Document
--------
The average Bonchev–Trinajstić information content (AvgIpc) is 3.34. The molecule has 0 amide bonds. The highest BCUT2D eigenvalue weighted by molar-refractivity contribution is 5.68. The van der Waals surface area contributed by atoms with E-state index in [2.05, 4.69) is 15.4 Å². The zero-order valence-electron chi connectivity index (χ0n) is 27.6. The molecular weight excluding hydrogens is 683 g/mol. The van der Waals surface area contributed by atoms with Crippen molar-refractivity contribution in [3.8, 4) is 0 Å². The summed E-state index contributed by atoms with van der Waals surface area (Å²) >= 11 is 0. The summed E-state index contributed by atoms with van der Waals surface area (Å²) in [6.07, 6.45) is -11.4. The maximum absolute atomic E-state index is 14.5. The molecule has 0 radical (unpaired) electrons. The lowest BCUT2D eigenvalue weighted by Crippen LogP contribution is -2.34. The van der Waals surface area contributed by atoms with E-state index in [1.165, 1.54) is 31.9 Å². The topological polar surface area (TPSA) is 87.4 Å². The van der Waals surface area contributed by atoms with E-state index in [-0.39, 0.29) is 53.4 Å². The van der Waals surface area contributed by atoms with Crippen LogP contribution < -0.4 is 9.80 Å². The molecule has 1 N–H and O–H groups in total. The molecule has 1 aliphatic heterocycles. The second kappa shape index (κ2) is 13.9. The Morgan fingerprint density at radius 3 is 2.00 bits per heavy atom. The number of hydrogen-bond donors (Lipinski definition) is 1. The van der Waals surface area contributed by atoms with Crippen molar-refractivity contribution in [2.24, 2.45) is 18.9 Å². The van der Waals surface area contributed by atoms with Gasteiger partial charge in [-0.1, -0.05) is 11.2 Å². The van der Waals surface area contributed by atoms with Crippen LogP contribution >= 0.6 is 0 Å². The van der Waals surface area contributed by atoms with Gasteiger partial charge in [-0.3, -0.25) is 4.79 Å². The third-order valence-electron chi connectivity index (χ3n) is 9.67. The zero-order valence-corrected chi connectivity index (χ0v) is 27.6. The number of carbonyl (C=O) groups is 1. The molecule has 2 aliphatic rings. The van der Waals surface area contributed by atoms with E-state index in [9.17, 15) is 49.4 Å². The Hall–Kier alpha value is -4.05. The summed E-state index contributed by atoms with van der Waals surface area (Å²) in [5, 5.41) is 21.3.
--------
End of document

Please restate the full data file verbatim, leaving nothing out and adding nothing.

The average Bonchev–Trinajstić information content (AvgIpc) is 3.34. The molecule has 0 amide bonds. The highest BCUT2D eigenvalue weighted by molar-refractivity contribution is 5.68. The van der Waals surface area contributed by atoms with E-state index in [2.05, 4.69) is 15.4 Å². The zero-order valence-electron chi connectivity index (χ0n) is 27.6. The molecular weight excluding hydrogens is 683 g/mol. The van der Waals surface area contributed by atoms with Crippen molar-refractivity contribution in [3.8, 4) is 0 Å². The summed E-state index contributed by atoms with van der Waals surface area (Å²) >= 11 is 0. The summed E-state index contributed by atoms with van der Waals surface area (Å²) in [6.07, 6.45) is -11.4. The maximum absolute atomic E-state index is 14.5. The molecule has 0 radical (unpaired) electrons. The lowest BCUT2D eigenvalue weighted by Crippen LogP contribution is -2.34. The van der Waals surface area contributed by atoms with E-state index in [1.165, 1.54) is 31.9 Å². The topological polar surface area (TPSA) is 87.4 Å². The van der Waals surface area contributed by atoms with E-state index in [-0.39, 0.29) is 53.4 Å². The van der Waals surface area contributed by atoms with Crippen LogP contribution < -0.4 is 9.80 Å². The molecule has 1 N–H and O–H groups in total. The molecule has 1 aliphatic heterocycles. The second kappa shape index (κ2) is 13.9. The Morgan fingerprint density at radius 3 is 2.00 bits per heavy atom. The number of hydrogen-bond donors (Lipinski definition) is 1. The van der Waals surface area contributed by atoms with Crippen molar-refractivity contribution in [2.24, 2.45) is 18.9 Å². The van der Waals surface area contributed by atoms with Gasteiger partial charge in [-0.1, -0.05) is 11.2 Å². The van der Waals surface area contributed by atoms with Crippen LogP contribution >= 0.6 is 0 Å². The van der Waals surface area contributed by atoms with Gasteiger partial charge in [-0.3, -0.25) is 4.79 Å². The third-order valence-electron chi connectivity index (χ3n) is 9.67. The zero-order valence-corrected chi connectivity index (χ0v) is 27.6. The number of carbonyl (C=O) groups is 1. The molecule has 2 aliphatic rings. The van der Waals surface area contributed by atoms with E-state index in [9.17, 15) is 49.4 Å². The Hall–Kier alpha value is -4.05. The summed E-state index contributed by atoms with van der Waals surface area (Å²) in [5, 5.41) is 21.3.